SUMMARY: Trying to clean up the small list of things that it's good to review.
This week's training focus has been on things that I can work on in the yard, that review issues that we've had problems with lately, and just a broad spectrum of things that we might encounter at Scottsdale.
Because Tika was sore last week/weekend, I don't want to do much with her to jar her neck, but since she's enthusiastically running and playing tug with no signs of pain this week, I'm doing some training but being selective about it.
Last night I took only Boost to class. For the second week in a row, we've been doing only Jumpers work (by popular demand... how'd we get a class with no contact worries but lots of jumping issues?! Didn't the world used to be the other way around? Like Tika, for example...) And, wow, where did I get a dog who can DO JUMPERS COURSES?! We did not have a single refusal all evening, and the only runout was one where others had trouble, too. She's still knocking a lot of bars, but, man, she was flying! And even doing rear crosses! And serps! And wayyy lateral lead-outs! And everything! What fun!
- Boost: Assorted exercises to get her to focus on obstacles ahead of her instead of on me.
- Boost: Lots of jumping long rows of jumps (well... what I can fit in my yard). Thanks to a friendly reminder from an online friend, I dug out my Susan Salo notes from wayyyy back--which is how I worked with Boost when we first started-- and set up some sequences. It's very interesting to see how rough she really is over these things, but how very quickly she figures it out and starts bounce-jumping everything without knocking the bars. But every little change I make is almost like starting over. For example, on one sequence (about 6', 8', 10', 11', and 12' apart with various low heights on the bars), after she had run it smoothly 4 times, I went through and bumped the distance about 2 inches between everything--and she was back to double-striding and knocking bars the first couple of times. But she very quickly got back to bounce-jumping cleanly. Clearly I haven't done enough of this kind of work with her. Silly me. But based on class last night, I think that this plus the focus exercises are making a big difference. Keeping my fingers crossed!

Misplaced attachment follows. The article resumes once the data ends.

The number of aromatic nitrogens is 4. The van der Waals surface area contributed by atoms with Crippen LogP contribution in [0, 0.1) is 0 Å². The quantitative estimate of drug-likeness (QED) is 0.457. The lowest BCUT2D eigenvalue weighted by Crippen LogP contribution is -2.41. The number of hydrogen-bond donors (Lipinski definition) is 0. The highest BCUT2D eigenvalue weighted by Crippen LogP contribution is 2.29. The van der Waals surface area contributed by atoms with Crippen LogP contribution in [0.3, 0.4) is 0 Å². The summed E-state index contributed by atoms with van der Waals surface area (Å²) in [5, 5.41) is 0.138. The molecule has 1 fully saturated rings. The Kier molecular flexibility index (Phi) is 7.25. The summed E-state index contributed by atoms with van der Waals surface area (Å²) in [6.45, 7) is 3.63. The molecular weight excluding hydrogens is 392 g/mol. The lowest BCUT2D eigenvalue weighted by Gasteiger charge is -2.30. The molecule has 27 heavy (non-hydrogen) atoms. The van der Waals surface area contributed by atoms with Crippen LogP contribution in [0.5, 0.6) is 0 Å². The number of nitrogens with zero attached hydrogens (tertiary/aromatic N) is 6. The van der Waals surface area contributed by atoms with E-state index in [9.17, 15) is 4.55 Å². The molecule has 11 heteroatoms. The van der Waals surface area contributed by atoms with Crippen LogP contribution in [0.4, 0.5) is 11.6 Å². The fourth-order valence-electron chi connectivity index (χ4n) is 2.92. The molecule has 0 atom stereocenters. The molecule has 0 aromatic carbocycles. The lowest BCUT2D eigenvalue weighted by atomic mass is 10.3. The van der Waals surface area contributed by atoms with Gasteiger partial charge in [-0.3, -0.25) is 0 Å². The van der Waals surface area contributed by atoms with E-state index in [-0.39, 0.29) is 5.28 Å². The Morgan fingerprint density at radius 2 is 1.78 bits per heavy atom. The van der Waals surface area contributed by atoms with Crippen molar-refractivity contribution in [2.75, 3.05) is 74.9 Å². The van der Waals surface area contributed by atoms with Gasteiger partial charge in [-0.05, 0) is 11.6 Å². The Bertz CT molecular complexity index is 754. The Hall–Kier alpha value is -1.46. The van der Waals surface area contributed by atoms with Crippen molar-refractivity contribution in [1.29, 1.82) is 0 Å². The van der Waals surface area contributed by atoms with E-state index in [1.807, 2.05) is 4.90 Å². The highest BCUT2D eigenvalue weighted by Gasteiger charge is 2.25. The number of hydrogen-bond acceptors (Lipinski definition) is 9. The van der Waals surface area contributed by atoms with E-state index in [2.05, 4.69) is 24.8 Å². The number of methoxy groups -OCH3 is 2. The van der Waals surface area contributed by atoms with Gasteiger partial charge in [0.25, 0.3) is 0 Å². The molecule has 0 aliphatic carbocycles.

- Boost: Tires. I hauled the tire out from behind the shed, because at 2 of the last 3 trials she ran under a tire. Incorporating it into sequences, running ahead of her and behind her, approaching from different angles, turning afterwards, and so on.
- Boost: Broad jump. Because we haven't done many of them (although there was one in class last night on a slight angle) and I know they're going to show up in a tough place again at Nationals.
- Boost: Table. Still working on the staying down and not doing the hydraulic elbow-lift thing. Although I think the best solution is still to work on it right before we go into the ring.
- Tika: Because her contacts have become so iffy, I'm just trying to do a ton of dogwalks and Aframes every day. More on the dogwalk, since it's not so hard on the neck and shoulders. I figure that if she has 100 good contacts in her memory when we get to Scottsdale, that she'll think more about doing them right while we're there.
- Tika: Low-stress jumping, and not much of it. Using a couple of Susan Salo-type drills, with the bars mostly at 8" and 12" with some 16". Just so she stays in the groove and gets in a relaxed jumping mindset.
- Tika: Snooker and Gamblers kind of moves, with tunnels, very low jumps, and occasional 6-pole weaves.
- Boost: Start-line stays. Because she broke hers a couple of times last weekend. I used to try to be sure to reward staying at least 25-35% of the time, but I've slacked off because she's been so good. Never give up, never give up!